Fredonia to NY: Stop overreliance on testing
The Fredonia Board of Education is calling on New York state Education Commissioner Dr. John King Jr. and the Board of Regents to cease overreliance on standardized tests as a measure of student performance and principal/teacher effectiveness.
A resolution regarding the topic was unanimously adopted during a recent board meeting. Superintendent Paul DiFonzo said the resolution includes reasons specific to Fredonia as to why relying so much on standardized testing is actually hurting, not helping, students and teachers.
“I wanted to make sure people understand (in the resolution) that there’s a difference between rural, suburban and city schools, and obviously a school with 90 percent or better of your students graduating every year is different from a city school that might have lower than a 50 percent graduation rate, so their needs would be different,” DiFonzo explained.
According to the resolution, teacher evaluations are now, more than ever, dependent on students’ scores on tests that are not proven reliable or valid under the state’s own “smart-testing” standards.
“I think any reasonable person, if they’re getting their evaluation done and they’re getting part of their grade based on these tests, would be a little bit apprehensive,” DiFonzo said.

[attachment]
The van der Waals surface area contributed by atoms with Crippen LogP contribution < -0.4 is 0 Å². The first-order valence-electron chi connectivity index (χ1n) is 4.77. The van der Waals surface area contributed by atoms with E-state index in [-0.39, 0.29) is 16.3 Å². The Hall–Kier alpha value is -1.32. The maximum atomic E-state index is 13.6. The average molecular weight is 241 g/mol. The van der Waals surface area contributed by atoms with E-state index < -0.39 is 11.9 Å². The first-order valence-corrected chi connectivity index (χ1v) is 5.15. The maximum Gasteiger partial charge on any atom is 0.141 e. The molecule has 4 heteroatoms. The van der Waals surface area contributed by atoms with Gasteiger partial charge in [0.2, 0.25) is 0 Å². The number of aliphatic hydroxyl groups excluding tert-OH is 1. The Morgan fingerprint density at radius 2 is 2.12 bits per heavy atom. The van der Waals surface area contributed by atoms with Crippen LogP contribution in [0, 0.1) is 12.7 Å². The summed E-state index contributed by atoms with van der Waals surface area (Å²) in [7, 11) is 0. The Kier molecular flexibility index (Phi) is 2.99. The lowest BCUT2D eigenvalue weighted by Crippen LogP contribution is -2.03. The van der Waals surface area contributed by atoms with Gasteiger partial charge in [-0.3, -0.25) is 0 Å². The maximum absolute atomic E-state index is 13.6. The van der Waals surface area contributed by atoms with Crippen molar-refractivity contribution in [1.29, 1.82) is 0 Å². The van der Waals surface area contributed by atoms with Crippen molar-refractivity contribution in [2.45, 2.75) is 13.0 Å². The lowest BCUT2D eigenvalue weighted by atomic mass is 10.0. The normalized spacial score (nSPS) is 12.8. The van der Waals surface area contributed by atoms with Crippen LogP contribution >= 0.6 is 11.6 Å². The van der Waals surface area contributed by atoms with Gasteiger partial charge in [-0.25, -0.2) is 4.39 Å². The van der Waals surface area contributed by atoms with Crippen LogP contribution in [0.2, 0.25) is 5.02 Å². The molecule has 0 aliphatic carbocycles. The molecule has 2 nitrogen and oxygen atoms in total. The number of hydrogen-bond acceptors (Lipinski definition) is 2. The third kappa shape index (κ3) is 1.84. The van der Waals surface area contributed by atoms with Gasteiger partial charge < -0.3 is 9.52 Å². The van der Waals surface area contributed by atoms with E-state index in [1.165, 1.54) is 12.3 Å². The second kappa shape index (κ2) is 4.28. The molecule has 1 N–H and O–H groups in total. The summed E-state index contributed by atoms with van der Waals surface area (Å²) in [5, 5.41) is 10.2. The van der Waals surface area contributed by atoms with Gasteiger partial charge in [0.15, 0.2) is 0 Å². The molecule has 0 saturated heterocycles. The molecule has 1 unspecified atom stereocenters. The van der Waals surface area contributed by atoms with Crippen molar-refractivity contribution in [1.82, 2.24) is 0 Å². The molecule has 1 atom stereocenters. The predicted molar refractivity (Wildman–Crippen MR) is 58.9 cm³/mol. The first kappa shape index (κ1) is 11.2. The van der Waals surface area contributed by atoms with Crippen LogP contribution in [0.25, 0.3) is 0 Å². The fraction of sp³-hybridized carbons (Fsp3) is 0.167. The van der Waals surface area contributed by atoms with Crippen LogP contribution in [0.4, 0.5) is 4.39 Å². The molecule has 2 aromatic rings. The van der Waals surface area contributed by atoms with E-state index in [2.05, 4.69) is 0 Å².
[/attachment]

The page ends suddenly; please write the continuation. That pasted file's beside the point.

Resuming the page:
The resolution continues on to say a current disconnect between the state Education Department and the state legislature results in unfunded mandates to public education. It also points out some students now have to take multiple tests in the same subject area.
“The timeline imposed onto schools for the implementation of the Common Core has resulted in students being tested before the curriculum was available to teachers, and teachers having to teach and students having to learn curriculum that assumes students have been taught Common Core throughout elementary, middle and high school,” the resolution states. “Despite the fact that research recommends the use of multiple measures to gauge student performance and teacher effectiveness, the state’s growing reliance on standardized testing is adversely affecting students and educators across all spectrums, and further draining already scarce resources.”
DiFonzo made it clear Fredonia officials “do not have a problem” with the more rigorous Common Core standards, but they have taken issue with the short timeline of its rollout.
“We needed time for our teachers to digest them, critique them and perhaps more time to develop their own curriculum that they would feel comfortable with,” he added.
The Fredonia Teachers Association worked with DiFonzo to craft the resolution.
Also during the meeting, the board approved a contract renewal with Management Advisory Group of NY Inc. for the 2014-2015 school year. The company serves as a consultant to confer with district personnel regarding STAC (System to Track and Account for Children) and Medicaid forms.
The contract costs $6,685 for STAC services and $7,488 for Medicaid services. DiFonzo said that is a 3.2 percent increase.
Another contract extension was also approved, this time with Municipal Solutions Inc. for providing financial advisement services to the district, effective through January 2016.
The board entered into executive session to discuss pending negotiations with the FTA and matters regarding the employment of particular people.
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